Often there are slight variations in plants that make a difference to gardeners. It is well worth keeping one's eyes open for the oddities. Sometimes they are worth growing simply because they are odd, but sometimes because they are more beautiful or have some other great advantage.
I was told by a daughter of a famous plant collector that some of her mother's happy discoveries were made when they stopped for gas. You read that such-and-such was collected in a remote river country of some far-off place and you assume the collector climbed cliffs, but sometimes there was no such difficulty.
I recall seeing a wild American phlox that looked like all the others, but it had an intense perfume of heliotrope. Why? Nobody knows, it just did.
In our alley I used to admire a sprig of the porcelain berry that had leaves beautifully silvered, with just enough green to provide the chlorophyll of life. This was Parthenocissus brevipedunculata and the variegated-silver form is usually called elegans. You see it offered for sale sometime, but you also see it occasionally as just one twig on an otherwise green plant. If cuttings are made of the silver form, the whole plant will be silver.
This is a beautiful vine, by the way, with distinguished leaves more or less cut, like those of a Japanese anemone or maple or the human hand, and some are more deeply cut than others. Some are almost lacy. It looks delicate, and I thought it would handsome in one part of the garden so I let it grow from a bird-dropped seed.
But it quickly overwhelmed everything in its path, romped up a medium-large Norway maple and killed a vigorous white wisteria -- just smothered it. I never knew anything smothered a wisteria, but when I was away for a couple of months the dire deed was done.
In early fall great clusters of the berries, somewhat like those of the Virginia creeper, turn a gleaming blue with tiny black dots. Like other members of the family, the Boston ivy and so forth, it can be a plant of embarrassing vigor, and like some of us it gives little hint in its slender youth of the giant creature it becomes with age.
Still, as I say, the white-splashed leaf form is very good looking and is occasionally seen in waste places around town.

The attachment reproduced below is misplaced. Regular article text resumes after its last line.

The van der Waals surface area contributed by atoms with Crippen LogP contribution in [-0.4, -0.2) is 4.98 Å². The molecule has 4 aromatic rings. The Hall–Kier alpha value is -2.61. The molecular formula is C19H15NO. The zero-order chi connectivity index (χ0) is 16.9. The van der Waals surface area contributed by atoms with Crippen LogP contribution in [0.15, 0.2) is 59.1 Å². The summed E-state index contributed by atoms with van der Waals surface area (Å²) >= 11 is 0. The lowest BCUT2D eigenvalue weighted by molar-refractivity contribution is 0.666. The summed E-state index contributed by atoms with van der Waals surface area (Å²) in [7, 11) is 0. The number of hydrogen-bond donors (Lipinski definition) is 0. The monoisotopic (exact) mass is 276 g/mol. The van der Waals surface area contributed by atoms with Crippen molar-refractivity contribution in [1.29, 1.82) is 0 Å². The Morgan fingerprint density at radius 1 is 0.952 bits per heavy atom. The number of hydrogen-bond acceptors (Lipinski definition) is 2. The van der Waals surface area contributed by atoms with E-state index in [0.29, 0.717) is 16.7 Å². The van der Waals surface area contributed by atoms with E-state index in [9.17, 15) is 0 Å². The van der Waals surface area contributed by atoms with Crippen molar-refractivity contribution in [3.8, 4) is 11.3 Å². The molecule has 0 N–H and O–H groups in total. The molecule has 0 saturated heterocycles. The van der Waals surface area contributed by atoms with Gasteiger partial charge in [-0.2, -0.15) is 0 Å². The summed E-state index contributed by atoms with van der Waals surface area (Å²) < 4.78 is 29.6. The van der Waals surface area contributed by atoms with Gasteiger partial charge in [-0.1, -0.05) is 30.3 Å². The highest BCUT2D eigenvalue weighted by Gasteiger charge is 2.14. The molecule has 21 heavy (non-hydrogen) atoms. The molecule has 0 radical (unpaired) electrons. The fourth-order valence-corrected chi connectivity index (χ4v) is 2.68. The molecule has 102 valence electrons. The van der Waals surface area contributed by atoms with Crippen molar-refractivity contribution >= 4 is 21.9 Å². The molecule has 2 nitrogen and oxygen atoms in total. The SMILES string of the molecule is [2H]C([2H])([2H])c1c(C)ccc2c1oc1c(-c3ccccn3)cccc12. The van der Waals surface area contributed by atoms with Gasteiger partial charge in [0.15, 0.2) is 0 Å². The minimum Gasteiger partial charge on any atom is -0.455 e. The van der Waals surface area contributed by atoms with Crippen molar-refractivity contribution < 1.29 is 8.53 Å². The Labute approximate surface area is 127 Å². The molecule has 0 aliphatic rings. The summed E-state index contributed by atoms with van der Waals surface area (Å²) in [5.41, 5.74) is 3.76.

Many other of our native plants vary in agreeable ways. The wild yellow azalea, Rhododendron austrinum, can have rather thin strappy flowers or they can be full, and the color can vary from one plant to another. Good nurseries take care to propagate the best forms, and I always felt lucky in my Tennessee garden to have a really nice one, approaching orange, and dazzling in bloom.
It is well known that roses sometimes sport; that is, genetic accidents may happen on some twig or other, changing the flower color, and these may be propagated from cuttings. One of the most beautiful of "old" roses is 'Variegata di Bologna,' a three-inch globular very double flower of white with dark purple-red stripes that turn to purple with age. It has the very strongest kind of scent and is wonderful except it blooms only in spring with me. But what I was going to say was that this year one flower appeared that was solid color, the color of the stripes. No doubt the striped form was a sport of some old dark red rose, and now the striped form was sporting back to the original color. Such things add interest to the garden, though of no practical importance.
A friend of mine, Roberta Case, sent me a root of a pink waterlily she found in some remote part of, I think, Michigan. She felt it was wild, not escaped from a garden or deliberately planted. It bloomed this past week and is a surprisingly beautiful pink flower, the outer petals intensifying almost to red near the heart of the bloom. The leaves are fully circular, like the wild Nymphea odorata, and the new ones are rich red bronze, turning to green with age. The flower suggests the garden variety 'Rose Arey,' which I have never grown, but I suspect this one is different. Mrs. Case calls it 'Shupac Pink,' for the lake where she found it. Whatever it is, it is one of the most beautiful of hardy waterlilies, and shows the wisdom of keeping one's eyes open.